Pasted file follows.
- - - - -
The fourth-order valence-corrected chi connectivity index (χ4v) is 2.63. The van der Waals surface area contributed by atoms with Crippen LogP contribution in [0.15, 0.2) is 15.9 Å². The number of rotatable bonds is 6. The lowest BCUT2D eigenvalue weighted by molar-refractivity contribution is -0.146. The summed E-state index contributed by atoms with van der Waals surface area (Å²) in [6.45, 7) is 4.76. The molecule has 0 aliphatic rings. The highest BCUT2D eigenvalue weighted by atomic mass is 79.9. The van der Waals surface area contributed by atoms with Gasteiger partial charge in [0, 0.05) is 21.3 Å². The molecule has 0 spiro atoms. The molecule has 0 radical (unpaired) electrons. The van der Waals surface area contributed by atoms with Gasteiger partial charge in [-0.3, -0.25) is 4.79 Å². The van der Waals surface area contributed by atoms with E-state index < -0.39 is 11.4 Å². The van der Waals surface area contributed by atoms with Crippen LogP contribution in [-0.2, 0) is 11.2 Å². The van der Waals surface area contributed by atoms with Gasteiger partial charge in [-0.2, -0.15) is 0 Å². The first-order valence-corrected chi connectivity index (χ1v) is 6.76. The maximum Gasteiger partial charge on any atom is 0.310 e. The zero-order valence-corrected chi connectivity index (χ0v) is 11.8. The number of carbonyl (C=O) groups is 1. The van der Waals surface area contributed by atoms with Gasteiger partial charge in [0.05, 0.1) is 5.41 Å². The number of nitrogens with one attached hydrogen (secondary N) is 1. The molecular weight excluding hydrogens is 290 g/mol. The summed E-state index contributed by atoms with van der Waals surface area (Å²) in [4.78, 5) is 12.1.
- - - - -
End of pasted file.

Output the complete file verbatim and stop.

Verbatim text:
The fourth-order valence-corrected chi connectivity index (χ4v) is 2.63. The van der Waals surface area contributed by atoms with Crippen LogP contribution in [0.15, 0.2) is 15.9 Å². The number of rotatable bonds is 6. The lowest BCUT2D eigenvalue weighted by molar-refractivity contribution is -0.146. The summed E-state index contributed by atoms with van der Waals surface area (Å²) in [6.45, 7) is 4.76. The molecule has 0 aliphatic rings. The highest BCUT2D eigenvalue weighted by atomic mass is 79.9. The van der Waals surface area contributed by atoms with Gasteiger partial charge in [0, 0.05) is 21.3 Å². The molecule has 0 spiro atoms. The molecule has 0 radical (unpaired) electrons. The van der Waals surface area contributed by atoms with Gasteiger partial charge in [-0.3, -0.25) is 4.79 Å². The van der Waals surface area contributed by atoms with E-state index < -0.39 is 11.4 Å². The van der Waals surface area contributed by atoms with Crippen LogP contribution in [-0.2, 0) is 11.2 Å². The van der Waals surface area contributed by atoms with Gasteiger partial charge in [-0.2, -0.15) is 0 Å². The first-order valence-corrected chi connectivity index (χ1v) is 6.76. The maximum Gasteiger partial charge on any atom is 0.310 e. The zero-order valence-corrected chi connectivity index (χ0v) is 11.8. The number of carbonyl (C=O) groups is 1. The van der Waals surface area contributed by atoms with Gasteiger partial charge in [0.05, 0.1) is 5.41 Å². The number of nitrogens with one attached hydrogen (secondary N) is 1. The molecular weight excluding hydrogens is 290 g/mol. The summed E-state index contributed by atoms with van der Waals surface area (Å²) in [4.78, 5) is 12.1.